Based on the testimony from the residents, the impact of these activities has been positive.  They have increased satisfaction with placement, increased involvement (participating in events, sharing ideas, recipes, etc.), and strengthened relationships between residents, family, and staff.  The family members of these residents are happy with their family member’s involvement in the activities.  They no longer view their family members as sick and dependent, but as active and healthy. 

Mini-Grant Supported Activities
One of the main goals of the SCRA mini-grant was to develop a training manual documenting these cultural activities that promote physical and mental health, as well as ease the transition to institutional-based living.  This manual is in its early drafts, and we are currently working on writing up Native food recipes and common Native phrases used in the facility setting to be included in the manual.  Our goal with this manual is to have it available to all long-term care and skilled nursing facilities within the State, as well as private homes that may, or currently, provide care to Alaska Native residents.  It is our hope this manual will also serve as template for other tribal communities and facilities to model after throughout Indian Country; we plan on distributing it through  the Tribal Long Term Supports and Services conference and tribal health organization websites. 

In addition to developing the manual of cultural activities, we used Mini-Grant funding to assist us in collecting digital recordings of Alaska Native dances, songs, stories, and celebrations that will be uploaded onto the computer at the Denali Center.  To make the digital recordings more accessible to the residents, we upgraded the Denali Center computer to include a larger touchscreen monitor with help from funding from the SCRA mini grant.  Once the computer was set up by the Denali Center IT staff, it is used in settings throughout the facility that is accessible by the residents to enjoy videos and internet materials.  For example, one of the first activities was watching the Doyon Shareholders meeting online. (Doyon, Limited, the Native regional corporation for Interior Alaska, is a for-profit corporation with over 18,600 shareholders, and is the largest private landowner in Alaska. Doyon operates a diverse Family of Companies and has built a strong reputation for innovation and technical expertise )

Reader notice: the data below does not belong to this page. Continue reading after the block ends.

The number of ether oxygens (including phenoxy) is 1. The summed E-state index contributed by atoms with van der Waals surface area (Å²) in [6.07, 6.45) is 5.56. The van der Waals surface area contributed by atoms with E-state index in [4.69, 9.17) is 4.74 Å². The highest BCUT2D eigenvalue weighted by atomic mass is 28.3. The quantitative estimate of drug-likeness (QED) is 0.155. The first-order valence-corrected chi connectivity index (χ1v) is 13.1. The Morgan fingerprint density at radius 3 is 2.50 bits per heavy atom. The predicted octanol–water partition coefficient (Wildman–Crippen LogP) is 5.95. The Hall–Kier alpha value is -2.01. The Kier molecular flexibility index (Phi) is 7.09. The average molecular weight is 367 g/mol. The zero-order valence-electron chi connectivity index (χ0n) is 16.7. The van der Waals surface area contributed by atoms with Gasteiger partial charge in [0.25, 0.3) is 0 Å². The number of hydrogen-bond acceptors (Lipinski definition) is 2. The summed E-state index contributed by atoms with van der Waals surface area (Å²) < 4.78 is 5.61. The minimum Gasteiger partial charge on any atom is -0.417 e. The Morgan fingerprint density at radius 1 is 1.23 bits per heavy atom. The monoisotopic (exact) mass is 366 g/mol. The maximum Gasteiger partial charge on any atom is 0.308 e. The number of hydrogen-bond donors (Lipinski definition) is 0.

Now that the computer is set up, we are working with the University on uploading the digital recordings into an iTunes library created specifically for this project and we will continue to add to the library as we gather more digital resources from the University of Alaska’s “Project Jukebox,” other Alaska based organizations, and even family members and Elders/residents themselves.

The Yup'ik group, Pamyua, is just one of several great groups with whom we partner.  You can learn more about this group and hear some of their music at

In regards to the interviews on the UAF Project Jukebox, we would recommend the following interviews from Fairbanks, in particular the interview with Howard Luke. He is not a resident at the Denali Center, but is from Fairbanks and is a very respected Elder that most of the residents of the Denali Center and Alaska know of. Here is the link to his interview:


Dr. Jordan Lewis, SCRA Community Mini-Grant Team, Sharon Hakim

The SCRA Community Mini-Grant is currently considering new proposals for funding (average award: $1,200).  All SCRA members are invited to apply for funding, in conjunction with their community and organizational partners.  Applications are available on the SCRA website, and are considered on a rolling basis until funding runs out; we expect to award 10 grants this year.  For questions or more information, please email:

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Katherine Cloutier (Barbados) March 13, 2013

What a wonderful project! I enjoyed reading about different ways that culture may be preserved and communities may gain a sense of engagement and sustainability.

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Keywords: scra mini-grants, community psychology, gjcpp